"I feel like Tevye," Walt said.
In Fiddler on the Roof, Tevye's son-in-law, Motel the tailor, has just gotten a new sewing machine. All the people of Anatevka, the little town where they live, are very excited about it and crowd around the shop to see it. Tevye arrives late and wife Golde is ready to go home and tells him he can see it later. He insists he wants to see it now, sticks his head in the door, then comes out and says something like "OK, I've seen it"
There was a lunar eclipse tonight, called a "super blue blood moon." According to Reuters, "the Earth will cast a darkened red-tinted shadow across the face of its natural satellite, hence the term “blood moon." The last time this kind of moon was visible was apparently 1866.
Reuters goes on to report, "In Los Angeles, a crowd ranging from 1,000 to 2,000 people was expected to make a pilgrimage in the dark to the Griffith Observatory on Mount Hollywood, where extra telescopes will be set up for them to see the celestial show, Griffith Observatory officials said."
We didn't have a telescope here. Walt set the alarm for 5 a.m. and woke me up. I hadn't been asleep long because I had been up until 2 writing a review. The moon was visible from our back yard and yep. There it was. A red moon.
"OK. I've seen it," Walt said as we both came right back in the house and went back to bed.
It seems like it should have been a bigger deal, but there really wasn't much more to do other than see that yes, it was red...or rust colored, really. I couldn't take a photo--too far way--so I had to rely on Google Images to find a picture that looked like what we saw. Even this doesn't look like what I saw because of my eyesight making it look blurry. Maybe this is what it looked like to Walt.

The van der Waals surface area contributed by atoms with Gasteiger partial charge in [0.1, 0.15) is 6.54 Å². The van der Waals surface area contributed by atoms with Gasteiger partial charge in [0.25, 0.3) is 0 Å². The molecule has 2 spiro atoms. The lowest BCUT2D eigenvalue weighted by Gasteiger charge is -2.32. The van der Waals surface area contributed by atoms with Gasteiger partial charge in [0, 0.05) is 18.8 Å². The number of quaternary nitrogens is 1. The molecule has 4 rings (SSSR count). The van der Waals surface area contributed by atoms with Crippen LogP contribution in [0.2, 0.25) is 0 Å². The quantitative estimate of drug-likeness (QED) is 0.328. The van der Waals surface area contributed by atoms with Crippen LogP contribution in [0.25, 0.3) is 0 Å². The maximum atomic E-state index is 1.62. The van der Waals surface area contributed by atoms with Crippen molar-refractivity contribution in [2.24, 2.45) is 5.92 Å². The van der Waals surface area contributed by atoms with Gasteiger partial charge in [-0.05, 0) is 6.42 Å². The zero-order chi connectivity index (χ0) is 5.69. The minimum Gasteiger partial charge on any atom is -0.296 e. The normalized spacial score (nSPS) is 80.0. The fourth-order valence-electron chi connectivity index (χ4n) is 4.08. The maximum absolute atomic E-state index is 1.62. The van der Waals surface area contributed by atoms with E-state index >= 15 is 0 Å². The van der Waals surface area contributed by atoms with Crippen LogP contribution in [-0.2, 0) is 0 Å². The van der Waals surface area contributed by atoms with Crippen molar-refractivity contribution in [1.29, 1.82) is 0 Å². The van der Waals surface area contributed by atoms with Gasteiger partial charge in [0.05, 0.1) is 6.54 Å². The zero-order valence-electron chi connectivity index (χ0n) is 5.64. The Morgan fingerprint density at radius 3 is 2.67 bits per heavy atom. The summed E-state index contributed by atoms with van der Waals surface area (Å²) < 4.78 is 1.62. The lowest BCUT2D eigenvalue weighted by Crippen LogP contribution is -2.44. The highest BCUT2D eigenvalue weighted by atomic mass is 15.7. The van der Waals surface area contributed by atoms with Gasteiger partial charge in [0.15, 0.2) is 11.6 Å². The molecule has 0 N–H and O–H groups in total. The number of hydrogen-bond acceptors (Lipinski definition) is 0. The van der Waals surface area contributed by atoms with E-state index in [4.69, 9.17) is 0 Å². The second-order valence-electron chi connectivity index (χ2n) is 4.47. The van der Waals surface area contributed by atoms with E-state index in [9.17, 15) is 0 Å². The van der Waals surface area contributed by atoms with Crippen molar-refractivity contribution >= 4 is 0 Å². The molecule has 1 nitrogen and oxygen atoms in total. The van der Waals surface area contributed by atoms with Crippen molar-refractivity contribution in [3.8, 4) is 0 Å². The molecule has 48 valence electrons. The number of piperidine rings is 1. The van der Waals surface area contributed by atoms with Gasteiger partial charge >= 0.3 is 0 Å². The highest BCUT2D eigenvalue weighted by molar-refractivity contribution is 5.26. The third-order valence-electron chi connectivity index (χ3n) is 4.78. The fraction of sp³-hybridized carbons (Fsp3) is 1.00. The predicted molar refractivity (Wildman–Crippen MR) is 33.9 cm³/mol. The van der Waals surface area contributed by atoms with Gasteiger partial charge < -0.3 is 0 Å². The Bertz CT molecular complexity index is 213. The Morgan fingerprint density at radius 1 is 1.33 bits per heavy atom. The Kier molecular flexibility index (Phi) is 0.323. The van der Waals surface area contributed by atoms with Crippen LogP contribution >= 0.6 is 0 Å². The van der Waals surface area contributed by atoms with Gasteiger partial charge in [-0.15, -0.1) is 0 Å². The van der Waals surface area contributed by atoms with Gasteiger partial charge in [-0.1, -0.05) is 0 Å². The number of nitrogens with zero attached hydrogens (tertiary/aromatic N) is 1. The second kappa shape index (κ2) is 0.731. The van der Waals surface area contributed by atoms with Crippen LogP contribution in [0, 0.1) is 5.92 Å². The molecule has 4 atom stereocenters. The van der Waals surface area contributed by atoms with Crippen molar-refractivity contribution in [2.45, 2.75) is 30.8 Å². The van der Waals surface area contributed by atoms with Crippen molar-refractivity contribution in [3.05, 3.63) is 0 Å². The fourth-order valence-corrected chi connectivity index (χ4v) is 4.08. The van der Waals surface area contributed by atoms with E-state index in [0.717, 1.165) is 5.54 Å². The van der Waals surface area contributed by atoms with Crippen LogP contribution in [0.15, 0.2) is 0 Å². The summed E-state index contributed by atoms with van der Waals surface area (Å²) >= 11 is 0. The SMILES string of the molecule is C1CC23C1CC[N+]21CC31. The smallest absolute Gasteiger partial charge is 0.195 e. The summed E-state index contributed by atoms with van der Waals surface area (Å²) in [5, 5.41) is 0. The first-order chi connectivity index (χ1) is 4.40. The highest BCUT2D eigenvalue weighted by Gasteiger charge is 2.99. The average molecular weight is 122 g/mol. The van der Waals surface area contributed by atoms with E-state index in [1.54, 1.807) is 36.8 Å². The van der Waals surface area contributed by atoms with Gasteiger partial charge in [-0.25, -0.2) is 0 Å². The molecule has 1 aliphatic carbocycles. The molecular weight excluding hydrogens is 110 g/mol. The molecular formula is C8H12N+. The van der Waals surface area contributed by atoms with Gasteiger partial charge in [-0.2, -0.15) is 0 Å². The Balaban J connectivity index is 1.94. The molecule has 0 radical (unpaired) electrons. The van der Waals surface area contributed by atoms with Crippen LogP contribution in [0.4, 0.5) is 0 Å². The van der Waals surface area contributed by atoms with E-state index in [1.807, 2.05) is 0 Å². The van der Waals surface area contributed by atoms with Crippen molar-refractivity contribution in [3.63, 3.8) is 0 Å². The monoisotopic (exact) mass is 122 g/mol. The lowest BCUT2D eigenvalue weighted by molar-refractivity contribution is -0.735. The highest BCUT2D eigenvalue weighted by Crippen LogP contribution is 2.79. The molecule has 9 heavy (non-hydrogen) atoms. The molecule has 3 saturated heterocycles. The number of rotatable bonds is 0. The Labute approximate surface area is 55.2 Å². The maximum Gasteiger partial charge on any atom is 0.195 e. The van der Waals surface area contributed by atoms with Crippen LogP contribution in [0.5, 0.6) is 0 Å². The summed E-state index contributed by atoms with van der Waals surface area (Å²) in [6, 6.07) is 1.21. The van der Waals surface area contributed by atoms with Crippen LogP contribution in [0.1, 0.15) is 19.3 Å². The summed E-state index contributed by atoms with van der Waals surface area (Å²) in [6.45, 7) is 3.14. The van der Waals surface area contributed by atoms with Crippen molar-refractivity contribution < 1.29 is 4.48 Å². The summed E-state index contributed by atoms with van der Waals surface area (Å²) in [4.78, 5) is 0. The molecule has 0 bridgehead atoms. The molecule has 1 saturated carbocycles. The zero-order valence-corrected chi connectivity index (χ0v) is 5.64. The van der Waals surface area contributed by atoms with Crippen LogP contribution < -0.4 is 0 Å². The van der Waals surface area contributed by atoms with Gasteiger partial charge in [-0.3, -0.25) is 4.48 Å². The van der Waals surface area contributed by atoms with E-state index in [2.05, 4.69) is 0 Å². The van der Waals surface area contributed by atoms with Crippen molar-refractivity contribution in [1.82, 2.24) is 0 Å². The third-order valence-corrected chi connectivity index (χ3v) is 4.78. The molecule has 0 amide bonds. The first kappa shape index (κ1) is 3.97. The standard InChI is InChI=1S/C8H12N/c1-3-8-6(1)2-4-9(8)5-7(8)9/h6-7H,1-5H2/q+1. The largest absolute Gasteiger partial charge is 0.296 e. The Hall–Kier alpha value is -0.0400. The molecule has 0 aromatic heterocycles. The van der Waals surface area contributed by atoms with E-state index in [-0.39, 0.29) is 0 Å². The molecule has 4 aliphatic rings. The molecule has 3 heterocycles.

But by golly, we saw the blood moon.
My plan last night had been to finish watching the David Letterman interview of Obama during the State of the Uniom [sic] speech, but in fact I had a show to review, so while #45 droned on, we were on our way to Sacramento to see Jersey Boys.
I wasn't particularly excited to see this show, which it seems like I just reviewed in this venue very recently (actually it was 10 years ago). It's a wildly popular story of Frankie Valli and the Four Seasons and is chock full of the songs of my young adulthood performed by some very talented singers, while telling the often tumultuous story of the group.
I realized that I hadn't remembered much of it, so I enjoyed it all over again. Call me an old fogey, but it's nice to hear ballad-ish songs that I know rather than loud discordant new music that I don't. The Four Seasons (who got their name from the name of a club where they were performing at the start of their career) lasted from 50s to the 70s
I found watching their signature "choreography" with synchronized hand and leg movements...I don't know....quaint.
One of the four died in 2000 and I think another one died a couple of years later, but here are three of the four at the opening of Jersey Boys back in 2005.
That's Tommy DeVito, Bob Gaudio and Frankie Valli. Valli is now 83